A new study has said that the relationship between young people and their fathers, who are not close, is further affected by their parents' divorce.
However, your ties with your mother won't be affected.
The study, conducted by Dr. Alan Booth, distinguished professor of sociology, human development and demography at Penn State and team, based its finding on a sub-sample of youth, drawn from a nationally representative sample.
The volunteers were interviewed at the beginning and the end of a five-year period. Reports from youth whose parents remained married were compared with reports from youth whose parents were divorced by end of the period.
Prior to divorce, 71 percent of youth reported being very close to their mothers, while 57 percent reported being very close to their fathers.
The teens' withdrawal from fathers was much more severe among those youths with divorced parents than among those with non-divorced parents, the study stated.
The proportion of youths who reported a consistently close relationship with their father was much higher among those with still-married parents than among those with divorced parents.
There was no significant difference in the change in closeness to mothers reported by youths in either group.
"Those teens who maintained a close relationship with their father had a stronger mother-child bond and a greater sense of well-being, defined as feelings about relationship qualities and perception's of their own qualities and abilities," Booth said.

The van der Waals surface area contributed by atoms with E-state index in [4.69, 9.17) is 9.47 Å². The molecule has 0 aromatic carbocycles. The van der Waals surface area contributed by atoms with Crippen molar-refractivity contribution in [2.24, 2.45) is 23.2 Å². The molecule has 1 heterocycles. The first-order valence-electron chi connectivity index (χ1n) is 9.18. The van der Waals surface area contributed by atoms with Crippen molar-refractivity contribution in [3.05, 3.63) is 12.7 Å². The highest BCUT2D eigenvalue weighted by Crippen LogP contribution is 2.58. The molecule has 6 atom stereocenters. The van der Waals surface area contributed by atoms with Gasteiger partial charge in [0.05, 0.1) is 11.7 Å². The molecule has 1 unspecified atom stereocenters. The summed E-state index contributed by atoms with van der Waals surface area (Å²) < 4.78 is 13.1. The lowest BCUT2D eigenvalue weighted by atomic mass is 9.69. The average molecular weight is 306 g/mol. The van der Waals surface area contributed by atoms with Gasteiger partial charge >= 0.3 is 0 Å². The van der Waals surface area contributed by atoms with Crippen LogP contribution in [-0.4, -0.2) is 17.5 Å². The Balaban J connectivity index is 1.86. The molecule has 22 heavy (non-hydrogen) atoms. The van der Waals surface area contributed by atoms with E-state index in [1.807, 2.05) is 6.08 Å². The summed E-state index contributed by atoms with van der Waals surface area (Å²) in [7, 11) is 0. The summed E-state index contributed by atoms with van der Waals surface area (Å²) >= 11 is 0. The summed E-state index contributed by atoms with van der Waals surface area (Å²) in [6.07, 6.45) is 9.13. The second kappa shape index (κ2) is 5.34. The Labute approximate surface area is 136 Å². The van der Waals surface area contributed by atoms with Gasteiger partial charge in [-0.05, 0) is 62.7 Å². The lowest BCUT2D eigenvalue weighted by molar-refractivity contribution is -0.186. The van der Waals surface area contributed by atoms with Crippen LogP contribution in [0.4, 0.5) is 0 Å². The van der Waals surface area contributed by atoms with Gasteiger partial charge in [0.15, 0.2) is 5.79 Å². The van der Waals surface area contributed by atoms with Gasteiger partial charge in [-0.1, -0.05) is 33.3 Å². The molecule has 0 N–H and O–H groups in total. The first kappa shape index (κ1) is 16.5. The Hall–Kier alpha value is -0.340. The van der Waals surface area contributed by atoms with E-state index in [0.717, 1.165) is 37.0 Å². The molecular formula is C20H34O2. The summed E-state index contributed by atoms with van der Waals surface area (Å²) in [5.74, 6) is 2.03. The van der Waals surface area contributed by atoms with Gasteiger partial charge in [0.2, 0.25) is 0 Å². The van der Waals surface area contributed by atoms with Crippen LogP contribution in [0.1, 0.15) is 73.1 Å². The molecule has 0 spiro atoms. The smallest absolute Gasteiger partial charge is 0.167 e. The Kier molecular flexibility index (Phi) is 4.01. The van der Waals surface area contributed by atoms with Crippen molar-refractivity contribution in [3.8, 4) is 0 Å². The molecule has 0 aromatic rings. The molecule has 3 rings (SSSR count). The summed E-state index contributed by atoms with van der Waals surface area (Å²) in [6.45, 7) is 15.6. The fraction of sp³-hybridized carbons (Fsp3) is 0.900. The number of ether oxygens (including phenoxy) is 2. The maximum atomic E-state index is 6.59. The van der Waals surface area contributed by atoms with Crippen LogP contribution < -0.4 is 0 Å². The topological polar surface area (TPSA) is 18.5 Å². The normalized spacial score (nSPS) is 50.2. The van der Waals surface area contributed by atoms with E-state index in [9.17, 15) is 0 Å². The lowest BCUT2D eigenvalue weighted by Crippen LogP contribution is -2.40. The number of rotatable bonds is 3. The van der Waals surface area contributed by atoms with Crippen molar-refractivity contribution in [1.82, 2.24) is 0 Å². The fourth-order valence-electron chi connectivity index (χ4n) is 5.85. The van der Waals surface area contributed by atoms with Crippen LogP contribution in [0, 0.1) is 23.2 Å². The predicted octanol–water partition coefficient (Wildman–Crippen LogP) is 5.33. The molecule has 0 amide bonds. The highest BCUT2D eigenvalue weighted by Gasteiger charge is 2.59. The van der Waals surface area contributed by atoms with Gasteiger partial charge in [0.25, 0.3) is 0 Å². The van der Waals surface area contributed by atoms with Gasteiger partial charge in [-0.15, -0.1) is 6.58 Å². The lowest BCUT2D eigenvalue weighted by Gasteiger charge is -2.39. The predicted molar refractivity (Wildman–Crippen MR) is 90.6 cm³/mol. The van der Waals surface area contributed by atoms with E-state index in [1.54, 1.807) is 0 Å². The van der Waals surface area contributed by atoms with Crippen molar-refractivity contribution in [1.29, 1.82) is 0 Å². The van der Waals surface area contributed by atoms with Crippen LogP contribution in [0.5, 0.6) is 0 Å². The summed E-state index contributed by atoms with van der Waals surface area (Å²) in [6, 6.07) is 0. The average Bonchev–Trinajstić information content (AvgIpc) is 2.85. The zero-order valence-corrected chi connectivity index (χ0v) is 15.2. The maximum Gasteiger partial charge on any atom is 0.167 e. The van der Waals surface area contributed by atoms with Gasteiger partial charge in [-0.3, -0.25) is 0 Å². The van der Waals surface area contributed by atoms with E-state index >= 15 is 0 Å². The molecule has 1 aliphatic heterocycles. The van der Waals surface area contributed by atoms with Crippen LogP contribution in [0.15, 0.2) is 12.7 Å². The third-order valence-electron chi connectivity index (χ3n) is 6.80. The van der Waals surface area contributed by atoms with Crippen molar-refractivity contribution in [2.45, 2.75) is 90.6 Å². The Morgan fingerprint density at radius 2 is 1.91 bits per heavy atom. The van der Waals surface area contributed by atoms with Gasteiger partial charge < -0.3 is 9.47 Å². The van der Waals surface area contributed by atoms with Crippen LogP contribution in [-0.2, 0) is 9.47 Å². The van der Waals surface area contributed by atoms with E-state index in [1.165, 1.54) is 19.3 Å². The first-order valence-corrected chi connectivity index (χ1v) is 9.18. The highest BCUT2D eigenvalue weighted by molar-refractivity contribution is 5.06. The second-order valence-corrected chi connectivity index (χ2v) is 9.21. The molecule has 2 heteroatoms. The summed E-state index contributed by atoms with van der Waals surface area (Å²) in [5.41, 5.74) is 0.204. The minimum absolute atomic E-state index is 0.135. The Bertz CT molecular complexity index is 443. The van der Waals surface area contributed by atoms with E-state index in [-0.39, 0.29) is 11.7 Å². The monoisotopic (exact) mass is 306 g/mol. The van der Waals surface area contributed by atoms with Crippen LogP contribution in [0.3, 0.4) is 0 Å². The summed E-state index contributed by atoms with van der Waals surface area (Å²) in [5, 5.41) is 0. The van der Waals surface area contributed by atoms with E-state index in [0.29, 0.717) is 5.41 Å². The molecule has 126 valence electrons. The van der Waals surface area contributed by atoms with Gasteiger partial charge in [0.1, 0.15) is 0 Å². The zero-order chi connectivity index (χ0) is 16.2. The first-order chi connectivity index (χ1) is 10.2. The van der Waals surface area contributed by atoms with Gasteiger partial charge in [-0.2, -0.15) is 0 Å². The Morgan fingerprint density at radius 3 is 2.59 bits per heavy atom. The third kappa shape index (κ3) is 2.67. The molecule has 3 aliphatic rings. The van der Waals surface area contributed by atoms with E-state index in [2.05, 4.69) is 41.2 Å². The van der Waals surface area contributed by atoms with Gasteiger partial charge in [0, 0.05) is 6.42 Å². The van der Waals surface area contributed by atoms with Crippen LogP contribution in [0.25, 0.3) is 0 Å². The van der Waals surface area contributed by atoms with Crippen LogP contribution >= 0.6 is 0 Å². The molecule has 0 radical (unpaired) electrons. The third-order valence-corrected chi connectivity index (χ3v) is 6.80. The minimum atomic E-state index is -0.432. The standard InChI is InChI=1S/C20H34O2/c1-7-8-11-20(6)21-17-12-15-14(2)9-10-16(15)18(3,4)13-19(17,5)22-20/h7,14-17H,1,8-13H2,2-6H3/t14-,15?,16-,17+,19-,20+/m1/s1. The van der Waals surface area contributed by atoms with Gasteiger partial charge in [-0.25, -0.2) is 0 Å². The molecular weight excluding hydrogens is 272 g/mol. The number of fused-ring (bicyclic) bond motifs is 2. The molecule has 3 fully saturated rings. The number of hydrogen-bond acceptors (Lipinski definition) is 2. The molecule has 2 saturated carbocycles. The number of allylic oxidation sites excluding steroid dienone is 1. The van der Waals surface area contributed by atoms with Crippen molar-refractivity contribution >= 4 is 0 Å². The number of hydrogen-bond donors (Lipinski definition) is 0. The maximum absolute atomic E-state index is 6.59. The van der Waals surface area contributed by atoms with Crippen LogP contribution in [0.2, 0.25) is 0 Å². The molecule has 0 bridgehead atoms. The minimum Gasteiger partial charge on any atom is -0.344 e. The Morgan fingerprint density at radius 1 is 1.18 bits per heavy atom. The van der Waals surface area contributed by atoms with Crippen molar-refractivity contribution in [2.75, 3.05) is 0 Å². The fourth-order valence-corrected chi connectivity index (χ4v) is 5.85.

"Historically, teens distance themselves from parents and increase involvement with peers. Coupled with divorce, this distancing may result in further declines in father-child closeness," he added.
Parental divorce creates an immense pressure to decrease father-child closeness, supplemented by the many barriers created by a father's physical separation from the children.
According to the study, dads often are the less involved parent before divorce, therefore would have to increase their investment in the relationship just to maintain pre-divorce levels of closeness, which the vast majority of fathers do not do.
"Therefore, fathers are at a disadvantage in closeness to start, and then divorce makes it even more challenging to be close," the researchers said.
Booth added: "Future research may look at information directly from the fathers about their evaluation of father-child closeness and his views of opportunities and constraints affecting before and after-divorce closeness with their children."
The study is published in the Journal of Marriage and Family.